So That’s Cool

Things are better. Some distributions, notably Arch and Fedora, have resolved all of the above problems (or will in the very near future). Yay!

8 Replies to “Endgame for WebKit Woes”

  1. As a user of both Gnome and many Qt/KDE applications, what I really wish for is a merger of QtWebKit and WebKit-GTK at some point. Not merging toolkits, obviously, but merging release management. With the GTK and Qt versions being developed both on top of WebKitGTK’s build CMake system, the release for both should be the same tarball just using the -DPORT=Qt compiler option once Konstantin completes the code base update, right?

    The Qt world really lacks a properly maintained web renderer. Qt Company is unable or unwilling to make monthly bugfix releases of their Chromium-derived port decoupled from main Qt releases (Fedora 24 ships a git snapshot of Qt WebEngine 5.6.3 because the last update for this “LTS” version was in October). The closest thing to a properly maintained Qt web renderer is actually KHTML (released as part of KDE Frameworks5) but obviously that one cannot compete with Apple’s or Google’s resources when it comes to implement web standards.

    Any realistic chance for my wish to come true?

    1. The Qt port can’t go upstream because it’s being developed by one (awesome) guy and not a team of full-time developers. So no real chance for your wish to come true. The QtWebKit code just does not exist in the upstream WebKit repository, and I don’t think we’d want to switch to releasing tarballs from a downstream codebase.

      But fear not: QtWebKit is actually now based on the upstream WebKitGTK+ stable branches. So most of the work of backporting fixes will be shared between the two ports. That’s the hardest part of release management.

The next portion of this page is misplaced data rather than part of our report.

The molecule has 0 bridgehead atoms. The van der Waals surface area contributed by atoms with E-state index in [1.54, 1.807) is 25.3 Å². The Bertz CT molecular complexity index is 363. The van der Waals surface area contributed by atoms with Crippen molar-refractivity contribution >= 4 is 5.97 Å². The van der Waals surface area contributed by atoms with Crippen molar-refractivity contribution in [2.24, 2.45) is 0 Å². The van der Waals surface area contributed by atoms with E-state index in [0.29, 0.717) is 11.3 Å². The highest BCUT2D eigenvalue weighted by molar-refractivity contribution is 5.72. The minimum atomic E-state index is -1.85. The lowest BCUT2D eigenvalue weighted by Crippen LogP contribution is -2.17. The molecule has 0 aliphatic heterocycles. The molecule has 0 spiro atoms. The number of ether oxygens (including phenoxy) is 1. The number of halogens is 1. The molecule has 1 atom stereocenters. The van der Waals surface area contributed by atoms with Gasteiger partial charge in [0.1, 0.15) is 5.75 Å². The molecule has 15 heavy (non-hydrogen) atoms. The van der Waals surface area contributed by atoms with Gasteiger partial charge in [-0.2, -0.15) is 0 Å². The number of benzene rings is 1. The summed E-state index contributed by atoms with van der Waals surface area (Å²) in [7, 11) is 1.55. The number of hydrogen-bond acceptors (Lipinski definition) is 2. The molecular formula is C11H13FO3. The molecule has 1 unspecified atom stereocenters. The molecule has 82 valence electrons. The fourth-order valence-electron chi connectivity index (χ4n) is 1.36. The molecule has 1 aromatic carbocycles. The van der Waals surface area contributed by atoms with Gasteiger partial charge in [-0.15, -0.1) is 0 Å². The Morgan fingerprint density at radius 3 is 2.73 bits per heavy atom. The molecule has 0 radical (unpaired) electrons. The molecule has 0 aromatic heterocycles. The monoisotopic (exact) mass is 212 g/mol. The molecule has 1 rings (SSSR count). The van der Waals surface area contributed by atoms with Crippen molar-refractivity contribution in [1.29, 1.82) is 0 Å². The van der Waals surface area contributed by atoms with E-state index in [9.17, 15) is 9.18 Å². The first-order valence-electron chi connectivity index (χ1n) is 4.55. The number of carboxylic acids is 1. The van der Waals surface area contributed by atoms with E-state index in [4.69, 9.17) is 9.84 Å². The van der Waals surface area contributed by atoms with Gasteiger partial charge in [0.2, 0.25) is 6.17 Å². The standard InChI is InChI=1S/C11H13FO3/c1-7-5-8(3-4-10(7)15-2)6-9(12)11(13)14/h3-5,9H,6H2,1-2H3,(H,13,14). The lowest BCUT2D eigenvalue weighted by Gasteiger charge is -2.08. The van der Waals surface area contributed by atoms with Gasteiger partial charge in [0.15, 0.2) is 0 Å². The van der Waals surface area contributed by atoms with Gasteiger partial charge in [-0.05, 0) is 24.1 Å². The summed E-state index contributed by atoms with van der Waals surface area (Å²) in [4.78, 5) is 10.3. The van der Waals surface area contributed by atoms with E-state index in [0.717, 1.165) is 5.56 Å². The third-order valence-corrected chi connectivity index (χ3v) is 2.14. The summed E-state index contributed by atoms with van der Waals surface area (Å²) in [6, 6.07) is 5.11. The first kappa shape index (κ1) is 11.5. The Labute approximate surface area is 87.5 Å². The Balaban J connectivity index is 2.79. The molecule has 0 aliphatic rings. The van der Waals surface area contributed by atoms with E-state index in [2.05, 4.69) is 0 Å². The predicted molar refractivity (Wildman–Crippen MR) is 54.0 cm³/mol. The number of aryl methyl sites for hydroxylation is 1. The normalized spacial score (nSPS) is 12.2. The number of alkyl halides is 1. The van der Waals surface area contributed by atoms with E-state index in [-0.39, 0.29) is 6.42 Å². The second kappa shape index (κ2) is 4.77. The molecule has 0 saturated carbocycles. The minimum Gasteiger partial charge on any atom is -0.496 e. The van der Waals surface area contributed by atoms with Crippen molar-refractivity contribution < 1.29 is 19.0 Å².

1. It’s not yet in upstream WebKit SVN but I seem to recall emails by Konstantin to WebKit or Qt mailing lists that this is eventually the goal.

        My wish/question wasn’t referring to any time before that.

        1. He knows that can’t happen. He’s trying to get it into the upstream QtWebKit repo instead.

          1. Because all the old developers quit and went to work on QtWebEngine instead. Konstantin is the only person working on QtWebKit now as far as I know. Small ports are not accepted upstream as they are a burden on WebKit development. It would need a team of paid developers to be reconsidered. Even then, there is going to be some hesitation to bring back a bunch of Qt code, or code that’s only used by Qt, that we’ve previously removed.

          2. >He’s trying to get it into the upstream QtWebKit repo instead.

            It’s already there, actually

  2. It is a shame that OpenSUSE lags behind so much. For Debian Stretch there is at least the backports repository which provides a current webkit2gtk (2.16.6-1~bpo9+1).

    Additionally a look at the situation in the BSD world:
    – FreeBSD ports have webkit2-gtk3-2.16.6 but do also provide the old version 2.4.11
    – Similar the situation in OpenBSD: ports have webkitgtk4-2.16.6 but 2.4.11 as well
    – NetBSD’s pkgsrc has only webkit-gtk-2.12.4nb6 (and 2.4.11).
    So, with FreeBSD and OpenBSD everything seems to be all right about shipping a current WebKitGTK+ version. Sadly NetBSD doesn’t follow their example. But all BSD’s do still offer the ancient version 2.4.11